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Page 1 Matthew Studebaker

Written By onci on Tuesday, February 2, 2010 | 7:44 AM

Act Like a Cow – Approaching Birds in the Field by Matthew Studebaker

Have you ever seen birds in a field next to grazing cattle or deer? Birds trust these large animals mostly because these animals mind their own business. When I was just starting to learn bird photography I spent over an hour trying to approach a Blue-winged Teal feeding in a canal next to a jogging path. Every time I would get close to photo range it would retreat. Then along came several women doing their daily exercises and the duck allowed them to jog right by it without even looking at them. I soon realized that I was acting like a predator by constantly staring at the duck and moving directly towards it. The walkers, however, never even noticed the duck and consequently the duck never perceived them as a threat. Now when approaching a flighty subject, I bring to mind the behavior of cattle grazing next to flocks of birds. I try not to make unnecessary eye contact. I move randomly and slowing rather than in a direct line, building the bird’s trust, letting them get used to my presence. I stay as low to the ground as possible, and make no sudden movements. In this manner, the birds begin to trust me. After I have gained their trust, I am much more free to move about and reposition myself.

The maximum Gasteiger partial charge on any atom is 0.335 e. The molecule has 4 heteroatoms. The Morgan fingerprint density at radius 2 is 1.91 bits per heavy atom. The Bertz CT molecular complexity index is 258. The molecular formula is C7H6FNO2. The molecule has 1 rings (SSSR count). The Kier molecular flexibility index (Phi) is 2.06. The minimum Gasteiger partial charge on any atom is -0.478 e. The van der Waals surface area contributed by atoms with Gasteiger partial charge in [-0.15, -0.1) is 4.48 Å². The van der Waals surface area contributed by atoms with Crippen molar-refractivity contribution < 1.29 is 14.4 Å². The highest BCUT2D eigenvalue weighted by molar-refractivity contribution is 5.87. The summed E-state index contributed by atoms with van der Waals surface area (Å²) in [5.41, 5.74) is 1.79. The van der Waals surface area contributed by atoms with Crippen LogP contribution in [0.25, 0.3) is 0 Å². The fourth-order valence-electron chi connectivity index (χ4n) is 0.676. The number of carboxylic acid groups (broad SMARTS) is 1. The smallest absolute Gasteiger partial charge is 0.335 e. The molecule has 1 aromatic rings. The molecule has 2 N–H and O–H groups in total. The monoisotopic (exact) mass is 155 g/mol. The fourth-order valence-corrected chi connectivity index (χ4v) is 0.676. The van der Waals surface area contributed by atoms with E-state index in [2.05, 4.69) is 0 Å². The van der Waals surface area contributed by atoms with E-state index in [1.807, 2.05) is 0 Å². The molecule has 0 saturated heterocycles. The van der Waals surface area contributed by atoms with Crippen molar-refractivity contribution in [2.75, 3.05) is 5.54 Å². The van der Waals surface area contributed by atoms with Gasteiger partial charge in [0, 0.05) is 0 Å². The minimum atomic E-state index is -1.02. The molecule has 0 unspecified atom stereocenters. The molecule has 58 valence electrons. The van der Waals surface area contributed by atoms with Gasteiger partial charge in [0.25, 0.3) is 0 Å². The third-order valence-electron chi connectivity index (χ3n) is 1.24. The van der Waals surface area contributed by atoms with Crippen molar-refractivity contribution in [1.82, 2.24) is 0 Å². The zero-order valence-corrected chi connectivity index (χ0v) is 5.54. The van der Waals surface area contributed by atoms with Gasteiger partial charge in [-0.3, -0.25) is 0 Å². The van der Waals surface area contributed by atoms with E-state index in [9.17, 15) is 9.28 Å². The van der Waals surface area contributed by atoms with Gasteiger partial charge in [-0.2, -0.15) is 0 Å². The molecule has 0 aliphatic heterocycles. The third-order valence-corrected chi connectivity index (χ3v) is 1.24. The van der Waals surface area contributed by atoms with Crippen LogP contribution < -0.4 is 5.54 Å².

While leading one of my first shorebird photography workshops, I demonstrated this technique of acting like a large grazing mammal much to everyone’s amazement. We had over 8 species of shorebirds feeding in a small mudflat including Red Knots, Stilt Sandpipers, and a Short-billed Dowitcher. At first, the birds would raise their heads and sound an alarm call with our slightest movement. But after acting like large herbivores in about 30 minutes the birds were totally used to our presence. Least Sandpipers were walking around us in circles; Red Knots were feeding inside our minimum focusing distance, etc. After we had gained their trust we could even carry on normal conversations and get up slowly to get new batteries or cards from our vehicles as so forth. Now I demonstrate this technique on workshops whenever the opportunity arises.

Matthew Studebaker

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